Lauren Cohen 0:02
Good afternoon, everybody. I am Lauren Cohen, your host of Investing Across Borders where we teach people to invest, live, work and play across borders. I’m also an international, legal. and real estate expert. I am here with my friend, colleague and amazing entrepreneur, Penny Zenker. I have known Penny for a couple of years, I met her through CEO space, we were both on faculty, and Penny is all about systems. Keeping things organized, getting you massive return on your investment in systems. And she’s been an amazing influence for me, and really just a very impact driven, very empathetic, amazing entrepreneur. Penny, say hi to our audience, and just give us a little bit of your bio.

Penny Zenker 0:50
Well hi everyone, I’m happy to be here. So a little bit about my bio is: internationally, I started my own company, when I was overseas living in Zurich, Switzerland, and I built it just myself to a multimillion dollar business. And I sold it to a public company in France, so got a lot of cultural experience.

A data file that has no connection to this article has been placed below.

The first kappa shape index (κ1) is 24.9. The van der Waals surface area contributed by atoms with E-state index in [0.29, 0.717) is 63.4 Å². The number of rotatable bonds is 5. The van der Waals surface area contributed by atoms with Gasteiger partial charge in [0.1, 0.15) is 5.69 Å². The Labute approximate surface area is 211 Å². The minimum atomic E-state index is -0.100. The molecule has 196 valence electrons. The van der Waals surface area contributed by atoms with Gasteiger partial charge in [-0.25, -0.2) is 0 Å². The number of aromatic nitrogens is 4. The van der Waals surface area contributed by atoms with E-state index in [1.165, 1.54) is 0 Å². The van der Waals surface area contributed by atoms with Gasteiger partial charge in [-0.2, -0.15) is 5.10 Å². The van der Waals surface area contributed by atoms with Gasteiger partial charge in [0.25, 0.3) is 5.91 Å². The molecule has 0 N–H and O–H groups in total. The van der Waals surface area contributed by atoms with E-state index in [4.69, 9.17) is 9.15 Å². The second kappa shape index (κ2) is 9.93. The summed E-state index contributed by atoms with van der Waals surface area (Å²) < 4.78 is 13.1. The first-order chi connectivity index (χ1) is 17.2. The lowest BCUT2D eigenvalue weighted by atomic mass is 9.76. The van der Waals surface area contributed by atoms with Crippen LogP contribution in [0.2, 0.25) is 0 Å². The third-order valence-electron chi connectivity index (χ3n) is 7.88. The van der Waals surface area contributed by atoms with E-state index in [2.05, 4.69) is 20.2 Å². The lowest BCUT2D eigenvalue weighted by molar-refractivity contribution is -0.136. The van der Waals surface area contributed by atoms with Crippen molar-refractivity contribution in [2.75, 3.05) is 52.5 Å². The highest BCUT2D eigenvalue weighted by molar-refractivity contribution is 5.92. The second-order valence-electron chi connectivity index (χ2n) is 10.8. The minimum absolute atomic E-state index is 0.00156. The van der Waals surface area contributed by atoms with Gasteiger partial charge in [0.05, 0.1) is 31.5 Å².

Lauren Cohen 1:13
Definitely multicultural, cross borders. First company, sold to France from America, definitely qualifies you to be on this podcast on many levels.

Penny Zenker 1:25
Totally. And there’s a lot of good stories to talk about in that, and also while I was living overseas. I had a franchise for a kids play park, that was a Spanish concept, that we were franchising in Switzerland. So I’ve done that. And then, after doing all this business, I decided to get back into being an entrepreneur. And so I went into business coaching so that I had a little bit more flexibility in my schedule for my kids being born. And it turned out, a couple years later, I came to be a Tony Robbins business coach and worked with companies around the world. So, for five years, I worked with Business Breakthroughs, one of his companies. And that was an amazing experience, working with people in all different countries, around the world. And, then writing my own book. On the Amazon bestseller list, my book is: The Productivity Zone: Stop the Tug of War with Time. As you said, I’m about systems. But I want to make that clear, as I call myself the focus-ologists. That it’s not just physical systems, it’s also thinking systems. It’s all of those systems, in the structure that we can put in place, to be more, to think and act more strategically. So that’s really what I’m all about,